What happened

Wednesday is looking like a good day to own cruise stocks, with the Cruise Lines International Association -- CLIA, the primary trade organization for the industry -- releasing a statement urging the Centers for Disease Control and Prevention "to lift the Framework for Conditional Sailing Order (CSO) and allow for the planning of a phased resumption of cruise operations from U.S. ports by the beginning of July."  

In 11:45 a.m. EDT trading, shares of Carnival Corporation (CCL -1.35%) (CUK -1.29%) are up 5.2%, Norwegian Cruise Line Holdings (NCLH -0.03%) is gaining 4.2%, and even Royal Caribbean (RCL -0.86%) has tacked on 3.7%.

3 ships racing across a blue sea

Image source: Getty Images.

So what

As you'll recall, it was back in November that the CDC first issued its "Framework," requiring that cruise lines do the following before letting any passengers get back on board their ships:

  • Prepare "adequate health and safety protections for crew members"
  • Set up "laboratory capacity to test future passengers"
  • Conduct a series of "simulated voyages"
  • Obtain "COVID-19 Conditional Sailing Certificates"

Only then could the cruise lines resume sailing out of U.S. ports.

Since then, it's been mostly crickets from the CDC, and no "Conditional Sailing Certificates" have actually been issued.

Now what

Now it seems CLIA is finally running out of patience. In today's statement, CLIA president Kelly Craighead points out that "over the past eight months, a highly controlled resumption of cruising has continued in Europe, Asia, and the South Pacific -- with nearly 400,000 passengers sailing to date in more than 10 major cruise markets. These voyages were successfully completed with industry-leading protocols that have effectively mitigated the spread of COVID-19. Additional sailings are planned in the Mediterranean and Caribbean later this spring and summer."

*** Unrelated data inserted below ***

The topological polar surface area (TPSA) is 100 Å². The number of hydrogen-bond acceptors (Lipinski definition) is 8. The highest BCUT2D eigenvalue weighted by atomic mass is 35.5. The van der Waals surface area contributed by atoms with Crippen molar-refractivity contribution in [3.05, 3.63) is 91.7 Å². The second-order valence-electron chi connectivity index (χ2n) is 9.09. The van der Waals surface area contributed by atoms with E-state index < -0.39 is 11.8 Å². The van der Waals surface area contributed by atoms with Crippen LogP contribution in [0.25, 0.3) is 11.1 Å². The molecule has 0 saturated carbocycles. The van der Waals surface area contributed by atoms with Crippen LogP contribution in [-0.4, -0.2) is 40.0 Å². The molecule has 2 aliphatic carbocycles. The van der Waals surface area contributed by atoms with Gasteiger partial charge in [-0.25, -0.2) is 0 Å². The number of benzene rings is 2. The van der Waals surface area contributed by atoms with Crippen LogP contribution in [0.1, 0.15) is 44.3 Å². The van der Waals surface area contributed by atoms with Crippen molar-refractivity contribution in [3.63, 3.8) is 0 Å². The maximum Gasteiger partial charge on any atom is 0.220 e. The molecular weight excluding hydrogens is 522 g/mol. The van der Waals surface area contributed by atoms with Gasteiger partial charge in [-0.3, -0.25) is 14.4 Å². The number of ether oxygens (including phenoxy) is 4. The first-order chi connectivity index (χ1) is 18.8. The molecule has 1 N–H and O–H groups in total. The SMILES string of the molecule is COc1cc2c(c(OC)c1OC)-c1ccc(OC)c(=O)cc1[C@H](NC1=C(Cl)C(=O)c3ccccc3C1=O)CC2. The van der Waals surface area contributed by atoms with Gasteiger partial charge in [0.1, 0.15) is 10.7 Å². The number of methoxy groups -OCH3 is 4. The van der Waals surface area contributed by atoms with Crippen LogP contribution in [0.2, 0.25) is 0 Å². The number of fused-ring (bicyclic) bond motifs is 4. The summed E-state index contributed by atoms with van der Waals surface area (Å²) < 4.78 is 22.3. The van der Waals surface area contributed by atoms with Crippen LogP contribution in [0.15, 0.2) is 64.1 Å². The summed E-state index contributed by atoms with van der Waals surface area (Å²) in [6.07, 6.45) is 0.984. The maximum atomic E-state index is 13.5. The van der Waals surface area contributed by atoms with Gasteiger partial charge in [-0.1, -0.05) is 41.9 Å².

So far, fewer than 50 cases of COVID have been reported aboard the cruise lines that have resumed, notes CLIA, a number that "is dramatically lower than the rate on land or in any other transportation mode." Additionally, "the accelerated rollout of vaccines is a gamechanger," and "President Biden expects all adults will be eligible for vaccinations by May 1, 2021."

Given all the above, CLIA urges that "cruise lines ... be treated the same as other travel, tourism, hospitality, and entertainment sectors," and permitted to resume operations.

We've heard no response from the CDC yet, but cruise investors clearly seem encouraged by CLIA stepping up and urging the agency to let cruise lines get back to business. And you can be sure we'll update you as the situation progresses.